Speech recognition with varying numbers and types of competing talkers by normal-hearing, cochlear-implant, and implant simulation subjects

Hearing and Speech Laboratory, University of California, Irvine, 364 Med Surge II, Room 315, Irvine, California 92697, USA.
The Journal of the Acoustical Society of America (Impact Factor: 1.5). 02/2008; 123(1):450-61. DOI: 10.1121/1.2805617
Source: PubMed


Cochlear-implant users perform far below normal-hearing subjects in background noise. Speech recognition with varying numbers of competing female, male, and child talkers was evaluated in normal-hearing subjects, cochlear-implant users, and normal-hearing subjects utilizing an eight-channel sine-carrier cochlear-implant simulation. Target sentences were spoken by a male. Normal-hearing subjects obtained considerably better speech reception thresholds than cochlear-implant subjects; the largest discrepancy was 24 dB with a female masker. Evaluation of one implant subject with normal hearing in the contralateral ear suggested that this difference is not caused by age-related disparities between the subject groups. Normal-hearing subjects showed a significant advantage with fewer competing talkers, obtaining release from masking with up to three talker maskers. Cochlear-implant and simulation subjects showed little such effect, although there was a substantial difference between the implant and simulation results with talker maskers. All three groups benefited from a voice pitch difference between target and masker, with the female talker providing significantly less masking than the male. Child talkers produced more masking than expected, given their fundamental frequency, syllabic rate, and temporal modulation characteristics. Neither a simulation nor testing in steady-state noise predicts the difficulties cochlear-implant users experience in real-life noisy situations.

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    • "This guarantees that, on average, noise will affect speech equally for every frequency band and also that it will closely resemble everyday environmental noises such as the babble resulting from several voices heard simultaneously. Multitalker babble is often cited as the environmental noise most frequently encountered by listeners (Cullington & Zeng, 2008; R. H. Wilson, Abrams, & Pillion, 2003). It can thus be said to have more ecological validity than steady-state noises such as white noise. "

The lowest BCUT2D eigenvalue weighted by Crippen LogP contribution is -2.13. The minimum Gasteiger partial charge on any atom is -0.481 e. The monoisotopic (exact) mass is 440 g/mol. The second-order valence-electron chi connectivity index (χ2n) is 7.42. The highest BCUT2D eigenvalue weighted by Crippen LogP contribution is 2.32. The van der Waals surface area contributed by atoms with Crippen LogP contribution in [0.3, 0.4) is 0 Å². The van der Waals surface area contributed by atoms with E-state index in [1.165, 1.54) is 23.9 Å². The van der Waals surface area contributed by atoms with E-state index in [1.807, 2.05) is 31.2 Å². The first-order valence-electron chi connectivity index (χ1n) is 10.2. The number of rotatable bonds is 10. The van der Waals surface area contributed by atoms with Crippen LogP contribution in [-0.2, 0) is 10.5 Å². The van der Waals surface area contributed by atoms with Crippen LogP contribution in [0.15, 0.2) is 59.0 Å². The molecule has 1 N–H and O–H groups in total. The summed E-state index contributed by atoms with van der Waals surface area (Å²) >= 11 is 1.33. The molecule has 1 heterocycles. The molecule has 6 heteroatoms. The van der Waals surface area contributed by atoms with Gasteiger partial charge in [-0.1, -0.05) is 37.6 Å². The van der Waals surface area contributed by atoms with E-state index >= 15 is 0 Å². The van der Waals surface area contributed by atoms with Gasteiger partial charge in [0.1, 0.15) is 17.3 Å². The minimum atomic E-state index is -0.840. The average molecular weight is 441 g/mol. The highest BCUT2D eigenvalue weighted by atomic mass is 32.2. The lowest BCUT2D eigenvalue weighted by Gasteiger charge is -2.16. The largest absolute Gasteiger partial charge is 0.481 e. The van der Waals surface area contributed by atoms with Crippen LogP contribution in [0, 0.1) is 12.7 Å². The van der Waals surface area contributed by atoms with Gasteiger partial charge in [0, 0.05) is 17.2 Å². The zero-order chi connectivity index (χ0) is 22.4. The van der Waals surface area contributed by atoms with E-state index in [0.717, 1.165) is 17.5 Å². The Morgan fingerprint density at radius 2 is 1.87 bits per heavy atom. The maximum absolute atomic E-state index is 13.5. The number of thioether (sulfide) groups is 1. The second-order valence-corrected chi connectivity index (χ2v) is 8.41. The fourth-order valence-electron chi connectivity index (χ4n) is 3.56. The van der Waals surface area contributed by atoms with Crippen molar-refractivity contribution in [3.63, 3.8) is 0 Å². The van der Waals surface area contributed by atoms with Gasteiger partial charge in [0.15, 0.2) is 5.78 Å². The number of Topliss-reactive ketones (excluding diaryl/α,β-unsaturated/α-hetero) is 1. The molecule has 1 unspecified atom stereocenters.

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    ABSTRACT: The authors investigated the relationship between the intelligibility and comprehension of speech presented in babble noise. Forty participants listened to French imperative sentences (commands for moving objects) in a multi-talker babble background for which intensity was experimentally controlled. Participants were instructed to transcribe what they heard and obey the commands in an interactive environment set up for this purpose. The former test provided intelligibility scores and the latter provided comprehension ones. Collected data reveal a globally weak correlation between intelligibility and comprehension scores (r = .35, p < .001). The discrepancy tends to grow as a function of noise level increase. An analysis of standard deviations shows that variability in comprehension scores increases linearly with noise level whereas higher variability in intelligibility scores is found for moderate noise level conditions. These results support the hypothesis that intelligibility scores are poor predictors of listeners' comprehension in real communication situations. Intelligibility and comprehension scores appear to provide different insights, the first measure being centered on speech signal transfer and the second on communicative performance. Both theoretical and practical implications for the use of speech intelligibility tests as indicators of speakers' performances are discussed.